The History of Fulton County Pennsylvania

Elsie S. Greathead


Earliest Settlers (pp. 1-6)

DR. W. H. EGLE, in his history of Pennsylvania, says that Ayr Township seems to have been coeval with the erection of Cumberland County in 1750, since no date of the formation of the township can be found in the Cumberland County courts. At first it extended from Maryland northward, embracing what is now Huntingdon County, westward or even beyond Sideling Hill. After the formation of Bedford County in 1771, it embraced all that is now Fulton County, and Warren Township, Franklin County, the latter having been included in Franklin when that county was erected in 1789. The greater part of this section was rich limestone soil, the rest being red shale. This valley, then known as the Great Cove, to distinguish from Little Cove (Franklin County), was of the richer limestone. Into these rich valley lands the Scotch-Irish settlers came as early as 1740, coming from east of the Tuscarora and Kittochtinny Mountains, as the older counties became well-settled; and where they had been known as early as 1719, having been driven from their native land by religious persecution. Ayr, Bethel, Belfast, and Dublin Townships, by their names indicate Scotch-Irish settlers; sturdy, brave, enduring, religious, but of all our settlers the most restless, most land-hungry, always pushing forward with the hope of gaining more territory. These came into Ayr Township and settled upon lands not purchased from the Indians.

Richard Peters, Secretary of the Province, reports that in the year 1741-1742, information was given that settlers from Maryland and from other parts of the Province of Pennsylvania were settling in Little Cove and the Big and Little Tonolloways. Little by little they stole into the Great Cove until it was said that about thirty families were settled there. Egle says that these settlers in the lower part of the Great Cove were largely French, and more cosmopolitan in character than those coming from the east. The following proclamation against these intruders upon the lands of the Six Nations was issued by the Hon. James Hamilton, Esq., Lieutenant-Governor and Commander-in-Chief of the Province of Pennsylvania. These intruding settlers were the cause of the troubles with the Indians.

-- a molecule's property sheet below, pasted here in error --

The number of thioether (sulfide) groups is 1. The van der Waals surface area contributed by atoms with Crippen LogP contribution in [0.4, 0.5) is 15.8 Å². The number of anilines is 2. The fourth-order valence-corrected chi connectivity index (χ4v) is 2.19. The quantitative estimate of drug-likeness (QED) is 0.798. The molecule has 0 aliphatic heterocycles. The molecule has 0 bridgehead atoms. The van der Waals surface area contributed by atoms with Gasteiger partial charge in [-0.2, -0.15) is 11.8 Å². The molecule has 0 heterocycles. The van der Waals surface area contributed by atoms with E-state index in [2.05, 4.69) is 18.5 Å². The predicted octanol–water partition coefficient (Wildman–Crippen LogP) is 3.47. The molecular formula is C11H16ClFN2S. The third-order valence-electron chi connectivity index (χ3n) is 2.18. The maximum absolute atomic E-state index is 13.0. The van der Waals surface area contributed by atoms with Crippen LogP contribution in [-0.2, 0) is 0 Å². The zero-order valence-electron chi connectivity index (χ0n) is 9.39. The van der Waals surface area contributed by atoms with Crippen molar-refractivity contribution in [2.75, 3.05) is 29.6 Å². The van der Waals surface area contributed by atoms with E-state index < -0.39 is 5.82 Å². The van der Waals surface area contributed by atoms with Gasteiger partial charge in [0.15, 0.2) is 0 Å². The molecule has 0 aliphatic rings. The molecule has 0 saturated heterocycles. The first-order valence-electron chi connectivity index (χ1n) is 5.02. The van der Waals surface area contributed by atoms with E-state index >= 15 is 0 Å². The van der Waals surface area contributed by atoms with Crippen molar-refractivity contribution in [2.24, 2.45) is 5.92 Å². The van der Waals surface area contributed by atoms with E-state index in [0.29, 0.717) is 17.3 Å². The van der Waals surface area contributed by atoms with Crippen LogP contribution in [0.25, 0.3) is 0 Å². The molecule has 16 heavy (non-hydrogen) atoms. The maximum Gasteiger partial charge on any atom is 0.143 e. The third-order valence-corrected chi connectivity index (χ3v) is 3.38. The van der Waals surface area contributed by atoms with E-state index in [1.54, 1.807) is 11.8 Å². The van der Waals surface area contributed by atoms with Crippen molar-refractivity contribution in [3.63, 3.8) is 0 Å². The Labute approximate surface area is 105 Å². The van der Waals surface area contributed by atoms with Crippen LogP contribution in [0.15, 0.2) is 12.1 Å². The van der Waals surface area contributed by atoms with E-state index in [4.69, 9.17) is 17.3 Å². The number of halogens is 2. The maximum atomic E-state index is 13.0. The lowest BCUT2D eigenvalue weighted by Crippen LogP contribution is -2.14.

A Proclamation

Whereas the deputies of the Senecas at a treaty lately held at Philadelphia complained to me in behalf of the Six Nations that contrary to the tenor of a former treaty now subsisting between them and this government and without their consent, divers persons, inhabitants of this province, have seated themselves upon lands not purchased of them, lying westward of the Blue Hills, very much to their hurt, earnestly pray that they should be forthwith removed to prevent the bad consequences that might otherwise ensue. And forasmuch these persons have neither license from the proprietaries nor color of title to said lands, and to permit them to stay there would not only he a breach of the public faith given to the Six Nations, but may occasion dangerous quarrels with them and be the cause of much bloodshed; therefore for preventing these mischiefs, I have thought fit with the advice of the council to issue this Proclamation, and do hereby in his Majesty's name, strictly charge, command, and enjoin all and every, the persons who have presumed to settle on any part of the Province westward of the Blue Hills to remove themselves, their families and effects off those lands on or before the first day of November next. And in case of their neglect or refusal I do in his Majesty's name strictly charge and command all and every justices of the peace, sheriffs and officers within this Province whose assistance may be necessary that they immediately after the said first day of November cause the delinquents with their families and effects to be removed off the said lands as the law in such eases directs, and, hereof, all persons concerned are to take notice and not to fail in their obedience as they will answer the contrary at their peril.

Given under my hand and great seal of the Province of Pennsylvania this 18th day ofJuly, in the 23rd year of the reign of our Sovereign Lord, George II, King of Great Britain and Ireland, and in the year of our Lord one thousand seven hundred and forty-nine. July 18, 1749.

By his Honour's Command

Richard Peters, Secretary

God Save the King.